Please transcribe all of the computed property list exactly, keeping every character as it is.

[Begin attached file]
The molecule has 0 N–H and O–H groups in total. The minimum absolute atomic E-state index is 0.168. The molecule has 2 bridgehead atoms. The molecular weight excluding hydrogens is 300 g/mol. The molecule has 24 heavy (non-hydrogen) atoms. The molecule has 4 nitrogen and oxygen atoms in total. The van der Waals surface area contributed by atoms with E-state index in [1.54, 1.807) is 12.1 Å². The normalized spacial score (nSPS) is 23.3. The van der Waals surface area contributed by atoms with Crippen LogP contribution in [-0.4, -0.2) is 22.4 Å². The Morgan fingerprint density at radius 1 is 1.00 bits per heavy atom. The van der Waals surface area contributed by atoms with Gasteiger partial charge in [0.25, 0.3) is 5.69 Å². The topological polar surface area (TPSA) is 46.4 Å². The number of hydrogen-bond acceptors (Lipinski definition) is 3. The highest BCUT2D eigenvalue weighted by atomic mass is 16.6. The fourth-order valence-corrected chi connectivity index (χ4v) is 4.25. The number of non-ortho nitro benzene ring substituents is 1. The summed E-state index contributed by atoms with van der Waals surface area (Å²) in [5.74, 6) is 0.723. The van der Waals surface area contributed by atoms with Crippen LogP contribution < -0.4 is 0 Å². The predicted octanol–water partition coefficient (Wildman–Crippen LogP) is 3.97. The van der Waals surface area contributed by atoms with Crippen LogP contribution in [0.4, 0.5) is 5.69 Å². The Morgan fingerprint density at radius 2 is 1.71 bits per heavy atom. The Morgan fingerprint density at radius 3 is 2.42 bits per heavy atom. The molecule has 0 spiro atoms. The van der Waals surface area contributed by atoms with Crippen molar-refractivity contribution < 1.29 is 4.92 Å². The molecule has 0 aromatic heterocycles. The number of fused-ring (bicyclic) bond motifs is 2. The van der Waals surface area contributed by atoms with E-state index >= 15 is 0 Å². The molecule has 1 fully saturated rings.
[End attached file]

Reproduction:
The molecule has 0 N–H and O–H groups in total. The minimum absolute atomic E-state index is 0.168. The molecule has 2 bridgehead atoms. The molecular weight excluding hydrogens is 300 g/mol. The molecule has 24 heavy (non-hydrogen) atoms. The molecule has 4 nitrogen and oxygen atoms in total. The van der Waals surface area contributed by atoms with E-state index in [1.54, 1.807) is 12.1 Å². The normalized spacial score (nSPS) is 23.3. The van der Waals surface area contributed by atoms with Crippen LogP contribution in [-0.4, -0.2) is 22.4 Å². The Morgan fingerprint density at radius 1 is 1.00 bits per heavy atom. The van der Waals surface area contributed by atoms with Gasteiger partial charge in [0.25, 0.3) is 5.69 Å². The topological polar surface area (TPSA) is 46.4 Å². The number of hydrogen-bond acceptors (Lipinski definition) is 3. The highest BCUT2D eigenvalue weighted by atomic mass is 16.6. The fourth-order valence-corrected chi connectivity index (χ4v) is 4.25. The number of non-ortho nitro benzene ring substituents is 1. The summed E-state index contributed by atoms with van der Waals surface area (Å²) in [5.74, 6) is 0.723. The van der Waals surface area contributed by atoms with Crippen LogP contribution < -0.4 is 0 Å². The predicted octanol–water partition coefficient (Wildman–Crippen LogP) is 3.97. The van der Waals surface area contributed by atoms with Crippen LogP contribution in [0.4, 0.5) is 5.69 Å². The Morgan fingerprint density at radius 2 is 1.71 bits per heavy atom. The Morgan fingerprint density at radius 3 is 2.42 bits per heavy atom. The molecule has 0 spiro atoms. The van der Waals surface area contributed by atoms with Crippen molar-refractivity contribution < 1.29 is 4.92 Å². The molecule has 0 aromatic heterocycles. The number of fused-ring (bicyclic) bond motifs is 2. The van der Waals surface area contributed by atoms with E-state index >= 15 is 0 Å². The molecule has 1 fully saturated rings.